David Sirota appeared on the Up with Chris Hayes and made a very interesting observation. He said that because most mass shootings in America come at the hand of white men profiling would not be an option.
“The issue with it will be, politically, I think; the profile is white men –That’s the one profile in America that’s not allowed to be profiled.”
[See the video snippet below.]
David Sirota wrote a piece for Salon titled “Time to profile white men?” after the vitriolic response he received from the right-wing media. In that piece he states a prescient fact:
Let’s review: Any honest observer should be able to admit that if the gunmen in these mass shootings mostly had, say, Muslim names or were mostly, say, African-American men, the country right now wouldn’t be confused about the causes of the violence, and wouldn’t be asking broad questions. There would probably be few queries or calls for reflection, and mostly definitive declarations blaming the bloodshed squarely on Islamic fundamentalism or black nationalism, respectively. Additionally, we would almost certainly hear demands that the government intensify the extant profiling systems already aimed at those groups.
Yet, because the the perpetrators in question in these shootings are white men and not ethnic or religious minorities, nobody is talking about demographic profiling them as a group. The discussion, instead, revolves around everything from gun control, to mental health services, to violence in entertainment — everything, that is, except trying to understand why the composite of these killers is so similar across so many different massacres. This, even though there are plenty of reasons for that topic to be at least a part of the conversation.
David Sirota later appeared on a CNN panel speaking to Don Lemon discussing the Connecticut Elementary School Shootings. He continued to force the exploration of the conversation in a nuanced manner;
“I think we should ask the question: why is America 30 percent white guys, and 70 percent of the shootings in the last many decades have been at the hands of white guys? … I do think it’s interesting to note that had 70 percent of mass shooters been, let’s say, Arab or African-American men, I think the conversation would be … much uglier.”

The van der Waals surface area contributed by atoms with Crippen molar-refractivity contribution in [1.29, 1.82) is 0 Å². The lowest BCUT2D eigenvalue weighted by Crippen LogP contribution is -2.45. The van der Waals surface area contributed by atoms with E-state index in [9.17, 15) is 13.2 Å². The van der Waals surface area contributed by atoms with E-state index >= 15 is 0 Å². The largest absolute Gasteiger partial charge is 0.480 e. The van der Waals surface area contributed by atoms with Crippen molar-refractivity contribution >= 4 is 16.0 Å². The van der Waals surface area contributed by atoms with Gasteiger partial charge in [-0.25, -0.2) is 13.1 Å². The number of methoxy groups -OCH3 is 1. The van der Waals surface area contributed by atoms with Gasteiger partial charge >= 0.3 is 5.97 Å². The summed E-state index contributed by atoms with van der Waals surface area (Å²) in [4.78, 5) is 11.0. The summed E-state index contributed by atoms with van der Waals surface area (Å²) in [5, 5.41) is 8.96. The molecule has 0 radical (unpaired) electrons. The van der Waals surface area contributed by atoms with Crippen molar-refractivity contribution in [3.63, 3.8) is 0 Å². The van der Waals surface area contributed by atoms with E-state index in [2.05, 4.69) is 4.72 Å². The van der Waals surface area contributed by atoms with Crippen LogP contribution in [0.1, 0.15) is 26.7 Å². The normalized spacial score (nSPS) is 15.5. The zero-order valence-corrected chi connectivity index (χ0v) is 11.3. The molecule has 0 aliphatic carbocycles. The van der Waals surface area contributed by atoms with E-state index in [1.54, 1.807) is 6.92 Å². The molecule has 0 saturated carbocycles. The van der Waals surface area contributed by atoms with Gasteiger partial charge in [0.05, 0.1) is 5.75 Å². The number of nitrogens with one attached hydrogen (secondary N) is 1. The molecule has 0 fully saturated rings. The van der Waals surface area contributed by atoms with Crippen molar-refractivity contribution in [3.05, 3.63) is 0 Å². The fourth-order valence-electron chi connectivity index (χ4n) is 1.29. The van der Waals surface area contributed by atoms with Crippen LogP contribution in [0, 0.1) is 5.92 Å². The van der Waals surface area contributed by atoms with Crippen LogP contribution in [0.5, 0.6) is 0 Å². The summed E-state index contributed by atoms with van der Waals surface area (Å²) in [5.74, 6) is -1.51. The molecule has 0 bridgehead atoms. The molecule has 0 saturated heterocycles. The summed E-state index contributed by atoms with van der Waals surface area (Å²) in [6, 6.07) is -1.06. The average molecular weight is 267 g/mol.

Further in the discussion, Lemon stated that if the victim was a black male he would be characterized as a thug. If the victim was a Muslim he would characterized as a terrorist. Sirota responded with:
“And I think that it’s good we’re having a nuanced conversation about all sorts of things — mental illness, gun control — but I hope that the next time something bad happens, and unfortunately there will be a next time, that if it’s not a white guy, that we remember that we shouldn’t ascribe to entire groups the actions, the bad actions of individuals. Because we’re not doing that right now, and I’m not saying that we should, but I think we should remember that the reason we’re not, is because it’s a form of white privilege.”
See the video below.
[flickr video=8310441909 secret=980a216da1 w=400 h=292]
While these shooting are not about race, many times there is a dynamic that ultimately brings race into the equation. The reality is that because the perpetrators of this type of crime are usually white males, the honest discussion that covers mental health, gun control, or even the feelings of being oppressed, whether real or imaginary, are all able to be examined. Unfortunately, had the perpetrators been Black, Hispanic, Muslim, or some other, this same discussion would likely not have been had.
Those who believe race should not have entered the conversation are wrong. This presents the perfect time to raise the issue; because if an incident like this occurs again, but instead with a non-white perpetrator, the groundwork would have been laid to minimize the stereotyping of the violent act.